Online: Object of the Month
"The Second Day of July 1776, will be the most memorable Epocha, in the History of America."
In a letter to Abigail Adams written on 3 July 1776 from Philadelphia, John Adams predicts exactly how "succeeding Generations" of Americans would celebrate Independence. He was right about everything except the date:
I am apt to believe that it will be celebrated, by succeeding Generations, as the great anniversary Festival. It ought to be commemorated, as the Day of Deliverance by Solemn Acts of Devotion to God Almighty. It ought to be solemnized with Pomp and Parade, with Shews, Games, Sports, Guns, Bells, Bonfires and lluminations from one End of this Continent to the other from this Time forward forever more.
What John Adams was referring to was not what we celebrate today, the Declaration of Independence, but, as he put it in yet another letter to Abigail written the same day (3 July 1776):
Yesterday the greatest Question was decided, which ever was debated in America, and a greater perhaps, never was or will be decided among Men. A Resolution was passed without one dissenting Colony "that these united Colonies, are, and of right ought to be free and independent States, and as such, they have, and of Right ought to have full Power to make War, conclude Peace, establish Commerce, and to do all the other Acts and Things, which other States may rightfully do."
Although in a famous letter to her husband written earlier that spring, Abigail Adams complained, "I wish you would ever write me a Letter half as long as I write you," John Adams wrote to her continuously, sometimes more than once during the course of his long work days, so she was intimately aware of events in Philadelphia and felt free to advise him on the actions he should take as the Congress moved towards "declar[ing] an independancy."
"A Declaration setting forth the Causes…"
John Adams seems to have understood more clearly than any other member of the Continental Congress the momentous importance of the vote for Independence, but at the time, he appeared to attach less importance to the public proclamation of the vote. In his second 3 July letter to Abigail, he informs her in a matter-of-fact way that she "will see in a few days a Declaration setting forth the Causes, which have impell'd Us to this mighty Revolution, and the Reasons which will justify it…."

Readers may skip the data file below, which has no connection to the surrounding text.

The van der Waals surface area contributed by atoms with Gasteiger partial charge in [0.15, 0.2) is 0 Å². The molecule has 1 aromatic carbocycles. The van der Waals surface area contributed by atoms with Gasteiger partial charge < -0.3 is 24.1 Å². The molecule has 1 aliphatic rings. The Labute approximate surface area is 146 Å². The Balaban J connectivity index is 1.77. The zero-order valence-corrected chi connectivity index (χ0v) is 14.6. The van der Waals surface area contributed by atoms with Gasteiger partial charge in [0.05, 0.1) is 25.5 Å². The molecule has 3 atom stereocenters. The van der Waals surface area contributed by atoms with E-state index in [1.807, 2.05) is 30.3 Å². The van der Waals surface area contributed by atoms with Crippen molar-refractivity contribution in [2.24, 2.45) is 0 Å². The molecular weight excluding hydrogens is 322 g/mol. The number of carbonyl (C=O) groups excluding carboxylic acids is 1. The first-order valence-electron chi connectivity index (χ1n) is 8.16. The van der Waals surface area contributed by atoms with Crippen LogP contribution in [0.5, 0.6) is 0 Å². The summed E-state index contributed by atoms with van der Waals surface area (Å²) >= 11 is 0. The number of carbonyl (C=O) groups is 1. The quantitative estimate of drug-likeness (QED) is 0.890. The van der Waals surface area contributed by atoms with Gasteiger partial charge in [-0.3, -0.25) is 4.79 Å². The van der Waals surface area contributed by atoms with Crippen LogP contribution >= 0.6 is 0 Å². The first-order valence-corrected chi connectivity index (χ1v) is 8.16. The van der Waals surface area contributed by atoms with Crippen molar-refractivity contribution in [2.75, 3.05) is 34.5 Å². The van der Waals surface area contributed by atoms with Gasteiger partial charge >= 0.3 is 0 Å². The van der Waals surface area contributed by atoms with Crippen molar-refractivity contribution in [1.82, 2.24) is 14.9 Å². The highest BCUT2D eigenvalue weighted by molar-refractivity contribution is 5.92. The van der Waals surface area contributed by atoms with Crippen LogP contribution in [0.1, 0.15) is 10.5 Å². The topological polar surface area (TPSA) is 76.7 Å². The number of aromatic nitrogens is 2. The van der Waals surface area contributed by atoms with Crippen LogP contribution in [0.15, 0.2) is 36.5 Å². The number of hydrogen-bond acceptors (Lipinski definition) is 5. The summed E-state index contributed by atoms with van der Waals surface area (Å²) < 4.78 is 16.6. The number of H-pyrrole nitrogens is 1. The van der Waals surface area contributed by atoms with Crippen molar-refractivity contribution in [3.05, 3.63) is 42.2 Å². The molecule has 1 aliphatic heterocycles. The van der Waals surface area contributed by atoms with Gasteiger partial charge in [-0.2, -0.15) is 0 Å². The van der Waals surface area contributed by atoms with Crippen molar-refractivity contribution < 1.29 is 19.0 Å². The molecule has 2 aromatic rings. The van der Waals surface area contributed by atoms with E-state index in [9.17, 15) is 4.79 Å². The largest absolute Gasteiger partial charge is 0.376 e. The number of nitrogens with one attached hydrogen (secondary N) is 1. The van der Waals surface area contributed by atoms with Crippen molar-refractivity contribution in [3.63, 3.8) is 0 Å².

This was not due to any lack of personal knowledge of the contents of the Declaration. Adams served with Thomas Jefferson, Benjamin Franklin, Roger Sherman, and Robert R. Livingston on the Committee of Five that the Continental Congress appointed to draft the Declaration that would proclaim Independence. Jefferson prepared a rough draft that was revised by the Committee with stylistic suggestions by Adams and Franklin. Congress voted to adopt a resolution for Independence on 2 July 1776, and continued to revise the Declaration of Independence until 4 July, when it authorized the Committee to publish the corrected text. Printed copies of the Declaration began to circulate on 5 July and it was read aloud in Philadelphia on 8 July and in Boston ten days later on 18 July 1776.
Neither a "momentous" resolution of Independence, nor an eloquently-worded declaration alone would secure Independence for the American colonies. On 3 July 1776, the same day that John Adams twice wrote to Abigail, an immense British armada began landing troops on Staten Island in New York Harbor. The next and most dangerous phase of the Revolutionary War was about to begin.
Summer exhibition: 2 July through 31 August, 2012
To mark the anniversary of Independence—no matter which day we choose to celebrate it—the Massachusetts Historical Society mounted a summer exhibition, “The Most Memorable Day in the History of America: July 2, 1776,” consisting of John Adams’s 3 July letter, described here, and digital facsimiles of manuscript copies of the draft of the Declaration of Independence in the hands of John Adams and Thomas Jefferson, together with a copy of the first printing of America’s birth announcement. These documents tell the story of the creation of the Declaration and show how individuals intimately involved in a "momentous" historical event may not fully understand or appreciate what has taken place, or how it will be understood by future generations.
"The Most Memorable Day in the History of America: July 2, 1776" was on display through August 31, 2012, Monday-Saturday, 10:00 AM-4:00 PM.
Boyd, Julian P. The Declaration of Independence: The Evolution of the Text. Rev. ed. Washington: Library of Congress in Association with the Thomas Jefferson Memorial Foundation, 1997.
Declarations of Independence. Boston: Massachusetts Historical Society, 2003.
McCullough, David. John Adams. Simon & Schuster, 2001.
Maier, Pauline. American Scripture: Making the Declaration of Independence. New York: Alfred A. Knopf, 1997.
Abigail Adams described hearing the Declaration of Independence read from the balcony of the Old State House. See painting below:
Printings of the Declaration
Reactions to the Declaration
Additional Online Content
More information on the events leading up to the Declaration of Independence is available on the Massachusetts Historical Society's web feature, Coming of the American Revolution.